Nature found

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Nature and scenery turned up afterall. All that landscape got me thinking about landscape painters, which is what my friends Debbie and Phil are (it’s a wonder they talk to me, but they are too kind to confront me and tell me my views offend them). Every summer they go somewhere to paint and then come home with a pile of paintings, many of them quite beautiful.

Anyway, I was thinking about how being in the landscape is such an amazing experience, each view each day transformed by conditions, each view sweeping and requiring a physical reaction whether it be a turn of the head, a swivel of the eyes or a step forward or back. Either way, the view changes dramatically as we move in the greatness of the space in the country.

I was also thinking about the response of painting landscapes–an urge to preserve that magic of what we see out there, and to bring it indoors into a room or a city or on a canvas or some other constrained space. And the urge to take a picture of that landscape, which I am unashamedly inflicting on all of you (fortunately, you can skip the pix), is not much different.

But the product of a photo is quite different in terms of the likely possibilities. If I just point and shoot with my little digital, all I get to determine is my position and the frame. Beyond that I’m stuck (unless I Photoshop it). But when painters paint, they get to decide the color, the mood, the highlights and low lights, the way the planes fit together; they can add or omit or move details; stretch them or compress them–in other words, they paint not what’s out there but what they decide.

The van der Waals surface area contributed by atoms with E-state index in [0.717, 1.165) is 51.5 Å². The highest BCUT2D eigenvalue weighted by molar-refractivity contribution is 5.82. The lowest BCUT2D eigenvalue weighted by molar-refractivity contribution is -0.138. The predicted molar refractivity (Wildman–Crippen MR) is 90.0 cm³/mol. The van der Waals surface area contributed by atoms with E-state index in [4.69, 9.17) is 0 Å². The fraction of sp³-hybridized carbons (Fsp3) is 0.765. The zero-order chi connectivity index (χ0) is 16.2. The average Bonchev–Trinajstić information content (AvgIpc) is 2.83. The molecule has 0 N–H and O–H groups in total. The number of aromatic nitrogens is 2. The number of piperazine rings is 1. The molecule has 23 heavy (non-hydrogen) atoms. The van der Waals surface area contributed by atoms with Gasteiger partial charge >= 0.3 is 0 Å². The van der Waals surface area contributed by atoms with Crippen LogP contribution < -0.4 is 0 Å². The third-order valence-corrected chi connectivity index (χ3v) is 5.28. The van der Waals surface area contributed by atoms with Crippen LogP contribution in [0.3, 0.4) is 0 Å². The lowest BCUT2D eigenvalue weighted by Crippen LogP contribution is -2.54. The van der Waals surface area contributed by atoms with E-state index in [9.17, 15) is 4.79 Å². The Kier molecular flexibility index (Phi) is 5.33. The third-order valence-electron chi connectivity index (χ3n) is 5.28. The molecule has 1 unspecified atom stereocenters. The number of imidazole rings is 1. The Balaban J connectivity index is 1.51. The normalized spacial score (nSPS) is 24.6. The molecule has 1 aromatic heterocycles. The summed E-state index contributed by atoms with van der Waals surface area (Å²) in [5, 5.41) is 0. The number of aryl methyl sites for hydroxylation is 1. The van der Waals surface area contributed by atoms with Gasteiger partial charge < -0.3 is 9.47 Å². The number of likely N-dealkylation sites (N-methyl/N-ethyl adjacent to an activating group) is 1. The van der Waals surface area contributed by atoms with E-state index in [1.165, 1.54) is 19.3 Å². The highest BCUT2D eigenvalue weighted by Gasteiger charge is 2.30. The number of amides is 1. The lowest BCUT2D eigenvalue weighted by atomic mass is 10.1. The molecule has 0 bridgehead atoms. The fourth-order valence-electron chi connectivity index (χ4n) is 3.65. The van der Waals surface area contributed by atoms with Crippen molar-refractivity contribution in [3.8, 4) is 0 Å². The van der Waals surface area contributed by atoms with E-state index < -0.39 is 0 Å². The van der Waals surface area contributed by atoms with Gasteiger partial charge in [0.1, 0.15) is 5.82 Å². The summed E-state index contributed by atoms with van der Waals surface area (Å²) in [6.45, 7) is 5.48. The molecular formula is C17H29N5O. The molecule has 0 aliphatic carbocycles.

And if they can add to that vision some idea of why they’re painting it and what it has to do with the times in which they live and the times forever after and the people who they are, they might come up with a winning landscape.

We stayed in an ungainly little cabin shaped like a railroad car and put together from spit and builder’s supply specials. Here’s Debbie sitting on the porch of the little house.

And here’s a shot of two clothespins Philip made, hanging on the clothesline that was right near where Debbie was sitting.

The nearest town was Shelburne Falls, and because we were separated from our natural habitat–the city grid–we had a little bit of trouble getting there at first. But at last we made it. Here’s a picture of Murray on the Bridge of Flowers in Shelburne, which is a volunteer effort by people in the town.

Here’s another view of it from the car bridge. At night when the water is still, the reflection looks real.

And best of all, here are The Potholes. They were ground out during the glacier age by whirlpooling water and spinning stones.

The falls, called Salmon Falls by the Native Americans, was declared a no-war zone between the Mohawks and the Penobscots. Their treaty, during the 1700s, stated that all land within a one-day walk was a free hunting zone for both tribes.

The two fields in front of our cabin were filled with a variety of wild flowers, from thistles to goldenrod to queen anne’s lace. The fields were the main route in and out of the cabin.

Yesterday morning I headed out for a walk. Debbie and Phil were both out painting and Murray wanted to finish the book he was reading. I strapped on my Chacos and headed for High Ledges, a rocky lookout over the valley of the Deerfield and Green Rivers. I took a number of photographs up there and they were all worth looking at–but they also were failures at projecting what I wanted to capture.

As the various insects feasted on me in the woods, I found much to look at. Here’s a beautiful old oak.


On my way back downhill, I decided to take Lady’s Slipper Trail, where I found these rocks in the woods.

I also saw lots of toadstools. Here’s a red one.

And here’s a yellow one.

In the afternoon, we all four set out together for a walk. We hiked up to a fire tower built in 1909 and walked through this beautiful farm (here are Murray and Phil walking through the farm).

Here’s a picture of Phil talking to a cow.

This morning we headed for home, catching an astounding panorama of fluffy white clouds looking like they were resting upon all the mountain tops. I won’t include my picture. It didn’t even give a bit of the sense of the light, the magic, or the land.

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